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CHAPTER 4

IMPERFECTIONS IN SOLIDS

PROBLEM SOLUTIONS

Vacancies and Self-Interstitials

4.1 The equilibrium fraction of lattice sites that are vacant in silver (Ag) at 700 C is 2  106. Calculate
the number of vacancies (per meter cubed) at 700C. Assume a density of 10.35 g/cm3 for Ag.

Solution

This problem is solved using two steps: (1) calculate the total number of lattice sites in silver, NAg, using
Equation 4.2; and (2) multiply this number by fraction of lattice that are vacant, 2  106. The parameter NAg is
related to the density, (), Avogadro's number (NA), and the atomic weight (AAg=107.87 g/mol, from inside the front

cover) according to Equation 4.2 as


N A rAg
N Ag =
AAg

(6.022 ´ 1023 atoms/mol)(10.35 g/cm3 )(106 cm3 /m3 )


=
107.87 g/mol

= 5.78  1028 atoms/m3

The number of vacancies per meter cubed in silver at 700C, Nv, is determined as follows:

Nv = (2 ´10 -6 )N Ag

= (2 ´ 10-6 )(5.78 ´ 1028 atoms/m3 ) = 1.156 ´ 1023 vacancies/m3


Impurities in Solids

4.6 Atomic radius, crystal structure, electronegativity, and the most common valence are given in the
following table for several elements; for those that are nonmetals, only atomic radii are indicated.
Element Atomic Radius (nm) Crystal Structure Electronegativity Valence
Ni 0.1246 FCC 1.8 +2
C 0.071
H 0.046
O 0.060
Ag 0.1445 FCC 1.4 +1
Al 0.1431 FCC 1.5 +3
Co 0.1253 HCP 1.7 +2
Cr 0.1249 BCC 1.6 +3
Fe 0.1241 BCC 1.7 +2
Pt 0.1387 FCC 1.5 +2
Zn 0.1332 HCP 1.7 +2

Which of these elements would you expect to form the following with nickel:
(a) A substitutional solid solution having complete solubility
(b) A substitutional solid solution of incomplete solubility
(c) An interstitial solid solution

Solution

For complete substitutional solubility the four Hume-Rothery rules must be satisfied: (1) the difference in
atomic radii between Ni and the other element (R%) must be less than ±15%; (2) the crystal structures must be the
same; (3) the electronegativities must be similar; and (4) the valences should be the same.

Crystal Electro-
Element R% Structure negativity Valence
Ni FCC 2+
C –43
H –63
O –52
Ag +16 FCC -0.4 1+
Al +15 FCC -0.3 3+
Co +0.6 HCP -0.1 2+
Cr +0.2 BCC -0.2 3+
Fe -0.4 BCC -0.1 2+
Pt +11 FCC -0.3 2+
Zn +7 HCP -0.1 2+
(a) Pt is the only element that meets all of the criteria and thus forms a substitutional solid solution having
complete solubility. At elevated temperatures Co and Fe experience allotropic transformations to the FCC crystal
structure, and thus display complete solid solubility at these temperatures.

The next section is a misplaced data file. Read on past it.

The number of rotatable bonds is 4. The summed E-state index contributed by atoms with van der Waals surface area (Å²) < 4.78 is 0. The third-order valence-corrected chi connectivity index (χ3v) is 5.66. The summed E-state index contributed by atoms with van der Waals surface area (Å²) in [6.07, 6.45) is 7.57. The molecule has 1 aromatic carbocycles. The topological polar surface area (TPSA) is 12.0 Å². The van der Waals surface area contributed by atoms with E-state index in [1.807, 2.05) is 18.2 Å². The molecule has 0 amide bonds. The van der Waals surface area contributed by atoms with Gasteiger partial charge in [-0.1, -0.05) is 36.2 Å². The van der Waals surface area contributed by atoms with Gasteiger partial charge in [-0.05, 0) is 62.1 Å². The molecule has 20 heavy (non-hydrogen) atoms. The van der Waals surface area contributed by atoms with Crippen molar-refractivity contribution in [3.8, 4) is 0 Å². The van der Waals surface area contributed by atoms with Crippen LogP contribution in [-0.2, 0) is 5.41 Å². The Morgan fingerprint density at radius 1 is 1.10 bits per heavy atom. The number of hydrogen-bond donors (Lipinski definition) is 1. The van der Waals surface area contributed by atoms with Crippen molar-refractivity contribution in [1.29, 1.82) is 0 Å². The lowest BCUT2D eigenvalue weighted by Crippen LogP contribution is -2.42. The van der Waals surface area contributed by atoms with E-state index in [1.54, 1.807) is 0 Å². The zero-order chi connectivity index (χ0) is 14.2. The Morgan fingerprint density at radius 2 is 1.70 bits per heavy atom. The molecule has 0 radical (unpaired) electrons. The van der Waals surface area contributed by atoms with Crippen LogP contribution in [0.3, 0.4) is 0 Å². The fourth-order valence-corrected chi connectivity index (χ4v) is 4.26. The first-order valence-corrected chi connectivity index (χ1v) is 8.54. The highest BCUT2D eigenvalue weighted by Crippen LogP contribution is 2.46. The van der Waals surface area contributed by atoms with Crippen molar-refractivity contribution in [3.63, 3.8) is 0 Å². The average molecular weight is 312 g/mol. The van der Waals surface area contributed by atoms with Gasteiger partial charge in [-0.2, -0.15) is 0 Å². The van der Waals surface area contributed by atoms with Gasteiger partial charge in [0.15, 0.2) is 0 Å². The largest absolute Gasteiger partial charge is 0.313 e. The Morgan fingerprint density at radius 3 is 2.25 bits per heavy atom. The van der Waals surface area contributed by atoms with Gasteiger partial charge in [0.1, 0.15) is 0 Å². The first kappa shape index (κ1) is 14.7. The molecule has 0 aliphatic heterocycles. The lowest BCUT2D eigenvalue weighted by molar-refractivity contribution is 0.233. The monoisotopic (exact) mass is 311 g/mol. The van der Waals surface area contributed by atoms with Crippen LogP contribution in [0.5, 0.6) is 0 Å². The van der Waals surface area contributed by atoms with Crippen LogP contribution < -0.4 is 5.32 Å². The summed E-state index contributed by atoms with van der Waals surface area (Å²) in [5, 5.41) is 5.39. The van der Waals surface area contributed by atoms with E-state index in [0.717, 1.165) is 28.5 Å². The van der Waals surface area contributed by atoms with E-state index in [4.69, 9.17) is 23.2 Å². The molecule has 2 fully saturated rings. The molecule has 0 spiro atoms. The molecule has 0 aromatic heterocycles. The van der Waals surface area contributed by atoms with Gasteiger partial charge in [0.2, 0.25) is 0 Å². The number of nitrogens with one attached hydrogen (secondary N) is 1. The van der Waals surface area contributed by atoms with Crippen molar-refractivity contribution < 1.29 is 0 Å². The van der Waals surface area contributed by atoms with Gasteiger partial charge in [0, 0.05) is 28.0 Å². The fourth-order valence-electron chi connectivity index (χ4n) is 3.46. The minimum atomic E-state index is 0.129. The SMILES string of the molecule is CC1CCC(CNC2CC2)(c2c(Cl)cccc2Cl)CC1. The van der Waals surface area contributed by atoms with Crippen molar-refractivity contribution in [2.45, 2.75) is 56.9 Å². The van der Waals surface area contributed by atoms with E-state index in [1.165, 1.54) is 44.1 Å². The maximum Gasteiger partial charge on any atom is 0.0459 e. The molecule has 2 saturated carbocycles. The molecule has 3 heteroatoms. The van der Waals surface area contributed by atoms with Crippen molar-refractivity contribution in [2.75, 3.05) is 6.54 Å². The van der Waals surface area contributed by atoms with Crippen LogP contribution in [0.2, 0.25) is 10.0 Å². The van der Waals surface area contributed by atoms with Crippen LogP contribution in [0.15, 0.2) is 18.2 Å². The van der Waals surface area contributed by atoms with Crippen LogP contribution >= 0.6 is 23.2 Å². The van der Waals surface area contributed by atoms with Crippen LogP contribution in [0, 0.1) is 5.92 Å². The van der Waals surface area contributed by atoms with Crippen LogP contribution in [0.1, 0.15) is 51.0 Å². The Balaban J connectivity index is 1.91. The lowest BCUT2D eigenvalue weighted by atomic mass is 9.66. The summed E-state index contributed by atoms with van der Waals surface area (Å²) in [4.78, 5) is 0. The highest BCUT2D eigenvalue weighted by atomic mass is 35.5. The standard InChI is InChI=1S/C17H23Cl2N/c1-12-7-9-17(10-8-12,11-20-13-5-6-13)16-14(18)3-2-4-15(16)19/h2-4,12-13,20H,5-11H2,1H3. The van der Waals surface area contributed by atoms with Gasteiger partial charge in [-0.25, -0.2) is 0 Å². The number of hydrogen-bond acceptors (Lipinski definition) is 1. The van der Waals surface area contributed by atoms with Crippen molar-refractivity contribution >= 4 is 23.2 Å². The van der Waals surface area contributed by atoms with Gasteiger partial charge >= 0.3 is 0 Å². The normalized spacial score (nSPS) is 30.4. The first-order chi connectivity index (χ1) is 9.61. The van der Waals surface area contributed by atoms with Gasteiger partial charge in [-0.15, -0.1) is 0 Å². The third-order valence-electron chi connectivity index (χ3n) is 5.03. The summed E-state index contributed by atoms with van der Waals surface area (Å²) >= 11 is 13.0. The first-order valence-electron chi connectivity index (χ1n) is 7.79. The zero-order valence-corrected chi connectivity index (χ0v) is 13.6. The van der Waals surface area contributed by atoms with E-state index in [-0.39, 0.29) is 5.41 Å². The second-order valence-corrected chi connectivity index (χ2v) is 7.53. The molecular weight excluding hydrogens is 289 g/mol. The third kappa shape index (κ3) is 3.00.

(b) Ag, Al, Co, Cr, Fe, and Zn form substitutional solid solutions of incomplete solubility. All these metals
have either BCC or HCP crystal structures, and/or the difference between their atomic radii and that for Ni are greater
than ±15%, and/or have a valence different than 2+.
(c) C, H, and O form interstitial solid solutions. These elements have atomic radii that are significantly
smaller than the atomic radius of Ni.

4.17 What is the composition, in atom percent, of an alloy that contains 33 g of copper and 47 g of zinc?

Solution

The concentration of an element in an alloy, in atom percent, may be computed using Equation 4.5a.
However, it first becomes necessary to compute the number of moles of both Cu and Zn, using Equation 4.4. Atomic
weights of copper and zinc (found on the inside of the book's cover) are as follows:
ACu = 63.55 g/mol
AZn = 65.41 g/mol

Thus, the number of moles of Cu is just

m¢ 33 g
nm = Cu = = 0.519 mol
Cu ACu 63.55 g/mol

Likewise, for Zn
47 g
nm = = 0.719 mol
Zn 65.41 g/mol

Now, use of Equation 4.5a yields

nm
¢ =
CCu Cu ´ 100
nm + nm
Cu Zn

0.519 mol
= ´ 100 = 41.9 at%
0.519 mol + 0.719 mol
Also,

0.719 mol
¢ =
CZn ´ 100 = 58.1 at%
0.519 mol + 0.719 mol

4.3FE What is the composition, in weight percent, of an alloy that consists of 94.1 at% Ag and 5.9 at% Cu?
The atomic weights for Ag and Cu are 107.87 g/mol and 63.55 g/mol, respectively.
(A) 9.6 wt% Ag and 90.4 wt% Cu
(B) 3.6 wt% Ag and 96.4 wt% Cu
(C) 90.4 wt% Ag and 9.6 wt% Cu
(D) 96.4 wt% Ag and 3.6 wt% Cu

Solution

To compute composition, in weight percent, of a 94.1 at% Ag-5.9 at% Cu alloy, we employ Equation 4.7 as
follows:
¢ AAg
CAg
CAg = ´ 100
¢ AAg + CCu
CAg ¢ ACu

(94.1)(107.87 g/mol)
= ´ 100
(94.1)(107.87 g/mol) + (5.9)(63.55 g/mol)

= 96.4 wt%

¢ ACu
CCu
CCu = ´ 100
¢ AAg + CCu
CAg ¢ ACu

(5.9)(63.55 g/mol)
= ´ 100
(94.1)(107.87 g/mol) + (5.9)(63.55 g/mol)

= 3.6 wt%

which is answer D (96.4 wt% Ag and 3.6 wt% Cu).